The project is a new administration block for the Ministry of Land, Housing & Urban Development’s unit called Survey of Kenya based in Ruaraka, Nairobi. The building will house 5000 square meters of office space comprising of office space, a conference hall, a lecture theatre, a Geotechnical Information Systems (GIS) lab, an open-air cafeteria, a state-of-the-art document and map press room, and basement storage area. The cost of the project is slightly under one billion Kenya shillings. The construction of the building was to take three years beginning in May 2011 and the completing on May 2014. The main contractor is Vaghjiyani Enterprises Ltd.

Opening ceremony of the 3rd CIBEX and SCALEX East Africa Trade Fair and Exhibition

Cabinet Secretary-Prof. Jacob Kaimenyi and Principal Secretary-State Department of Public Works Prof. Arch. Paul Mwangi Maringa on Tuesday, 1 March, 2016 graced the opening ceremony of the third CIBEX and SCALEX East Africa Trade Fair and Exhibition.

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Prof. Jacob Kaimenyi in a group photo with all the speakers

The trade fair which runs through to 3rd March, 2016 is organized through partnerships in infrastructure development is aptly themed “Building East Africa’s Future”. The fair is a collaborative effort of 23 partners drawn from the East African Community, the Governments of Kenya and Germany, private sector from Kenya and Germany and the media. At least 35 firms representing construction, energy, logistics and the media sectors are showcasing their core mandates and merchandise.

 

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Some of the heavy equipment on display outside

Noting that exhibition has a long history in sharing and exchanging technology and knowledge, the Principal Secretary welcomed the exhibitors and observed that Europe is renowned for multi-cultural and international presence and excellence. He thus hailed their role in business development not only in Kenya, but also in the region and in Africa. He emphasized the value of infrastructure in opening up the economy.

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Visit to one of the exhibition stalls

State Department of Public Works as custodian of the construction industry in Kenya is a principal consumer of the technology, experience and know-how that will be showcased during exhibition. He highlighted the role of State Department as:  Works Policy and planning; research; and setting and regulating standards for the construction industry in Kenya. This mandate is realized in partnership with its surrogates: National Construction Authority (NCA); Board of Registration of Architects and Quantity Surveyors (BORAQS); and the Buildings Inspectorate.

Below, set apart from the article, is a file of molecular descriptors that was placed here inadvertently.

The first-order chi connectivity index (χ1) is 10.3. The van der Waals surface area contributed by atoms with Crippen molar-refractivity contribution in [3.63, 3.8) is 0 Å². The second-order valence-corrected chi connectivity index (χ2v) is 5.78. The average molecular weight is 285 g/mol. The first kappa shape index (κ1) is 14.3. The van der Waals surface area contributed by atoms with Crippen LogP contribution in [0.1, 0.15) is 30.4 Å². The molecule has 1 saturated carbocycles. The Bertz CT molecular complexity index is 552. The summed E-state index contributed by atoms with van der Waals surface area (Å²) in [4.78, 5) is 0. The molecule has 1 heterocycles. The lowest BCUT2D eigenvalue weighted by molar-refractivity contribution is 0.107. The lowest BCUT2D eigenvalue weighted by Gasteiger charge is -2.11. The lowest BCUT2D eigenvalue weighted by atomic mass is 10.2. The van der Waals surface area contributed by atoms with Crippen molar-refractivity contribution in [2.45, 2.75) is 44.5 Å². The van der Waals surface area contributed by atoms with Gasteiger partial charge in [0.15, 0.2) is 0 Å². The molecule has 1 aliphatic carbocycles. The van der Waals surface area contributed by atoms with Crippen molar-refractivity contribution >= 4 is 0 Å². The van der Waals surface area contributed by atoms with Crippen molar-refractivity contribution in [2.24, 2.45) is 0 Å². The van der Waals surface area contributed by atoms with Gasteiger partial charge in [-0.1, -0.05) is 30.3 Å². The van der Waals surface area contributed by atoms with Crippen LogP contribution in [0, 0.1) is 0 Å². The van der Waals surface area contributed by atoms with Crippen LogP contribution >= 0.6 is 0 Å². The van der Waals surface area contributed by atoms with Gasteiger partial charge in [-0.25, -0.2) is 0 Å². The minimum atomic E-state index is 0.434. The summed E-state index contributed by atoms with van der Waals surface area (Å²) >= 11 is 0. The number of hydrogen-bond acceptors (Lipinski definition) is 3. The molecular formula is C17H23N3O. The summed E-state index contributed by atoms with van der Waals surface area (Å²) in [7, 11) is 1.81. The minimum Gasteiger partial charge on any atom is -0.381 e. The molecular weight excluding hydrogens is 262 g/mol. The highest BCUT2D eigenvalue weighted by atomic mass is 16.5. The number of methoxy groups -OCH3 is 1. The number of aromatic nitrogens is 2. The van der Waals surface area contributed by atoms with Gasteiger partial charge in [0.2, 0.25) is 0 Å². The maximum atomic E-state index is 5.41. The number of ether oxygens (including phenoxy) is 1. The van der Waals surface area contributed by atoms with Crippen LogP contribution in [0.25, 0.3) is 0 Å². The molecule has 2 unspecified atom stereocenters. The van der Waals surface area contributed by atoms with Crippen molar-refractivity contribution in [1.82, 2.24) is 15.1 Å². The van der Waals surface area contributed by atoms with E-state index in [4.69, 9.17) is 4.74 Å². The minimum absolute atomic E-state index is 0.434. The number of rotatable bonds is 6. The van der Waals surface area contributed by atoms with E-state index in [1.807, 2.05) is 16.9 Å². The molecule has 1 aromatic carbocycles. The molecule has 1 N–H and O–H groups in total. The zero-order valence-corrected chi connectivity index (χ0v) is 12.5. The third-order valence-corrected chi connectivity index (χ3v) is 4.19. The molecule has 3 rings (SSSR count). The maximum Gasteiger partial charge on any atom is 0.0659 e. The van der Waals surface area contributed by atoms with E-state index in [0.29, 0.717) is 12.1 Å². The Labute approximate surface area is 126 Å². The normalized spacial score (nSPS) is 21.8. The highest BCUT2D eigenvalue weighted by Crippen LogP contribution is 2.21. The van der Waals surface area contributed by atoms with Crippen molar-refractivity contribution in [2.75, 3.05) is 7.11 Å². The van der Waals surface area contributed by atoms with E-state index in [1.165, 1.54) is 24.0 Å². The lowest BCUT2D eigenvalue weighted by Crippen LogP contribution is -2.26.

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Prof. Kaimenyi & Prof. Maringa share their opinions on an exhibited product

In his keynote address, the Cabinet Secretary thanked the organizers for creating a platform for sharing information and best practice and urged Kenyan industry players to learn and apply the technologies, synergies and partnerships being showcased in the fair. He welcomed innovations that would help the construction industry keep up with contemporary practice; and encouraged investors to explore the opportunity presented by the profound infrastructure development stance that Kenya aspires in realization of the Vision 2030.

CIBEX East Africa – the international trade show for Construction, Infrastructure, Building and Energy

CIBEX East Africa is proud to announce the visit of S.E. Professor Jacob Kaimenyi, Cabinet Secretary of the Ministry of Lands, Housing, Urban Development and Public Works. He was the chief guest of CIBEX East Africa 2016 and inaugurated the show.

Highlights from the Trade Fair:

Further details and programme can be obtained on the CIBEX Website

Growth And Creativity In The Construction Industry

 AAK Awards Of Excellence – Dinner on 18th February  2016

Talking Notes by: Prof. Arch. Paul M. Maringa (PhD) Corp, Arch. Maak, Mkip,
Principal Secretary, State Department of Public Works

PREAMBLE:

Awards promote our national aspirations for transformation catalyzing:

  • Excellence in professional service provision;
  • Responsible environmental management;
  • Competitive enterprise development; and
  • Social cohesion

Awards renovate the natural cycle of creativity of:

  • Work and play; and
  • A blending of the unusual common patterns and rhythms.

Awards point direction to future higher horizons that:

  • Help youth to stand on the shoulders of their heroes and thereby aim higher and further

Awards would ideally anchor the  concept of image-ability – the emotional meaning of Architecture; promoting a built environment that resonates with our emotional psyche is shaped by cultural, spatial function contexts.

Awards should ideally acknowledge mentors, and for our purposes today, just to name a few; Practitioners: Dangliesh Marshialls, Jimmy Archer, Waweru Senior, James Kimathi, Stanley Kibathi, David Reuben, David Mutiso and Daniel Mutiso. Lecturers: Prof. Kurulz Vavkey, Dr. Khan Kalander Chayz, Prof. Eric Mettert and Arch. Bruce Kreazer.

Maawy Presents Award
PS Mariamu elMaawy, presents an award to Planning Systems

Some Thoughts for Consideration – Discussion Notes

A. Members to embrace the concept of peer review for auditing among practitioners based on individual targets and mutually accepted standards of practice as well as growth projections for the profession. Such would be:

  1. Adoption of contemporary and futuristic methods of practices;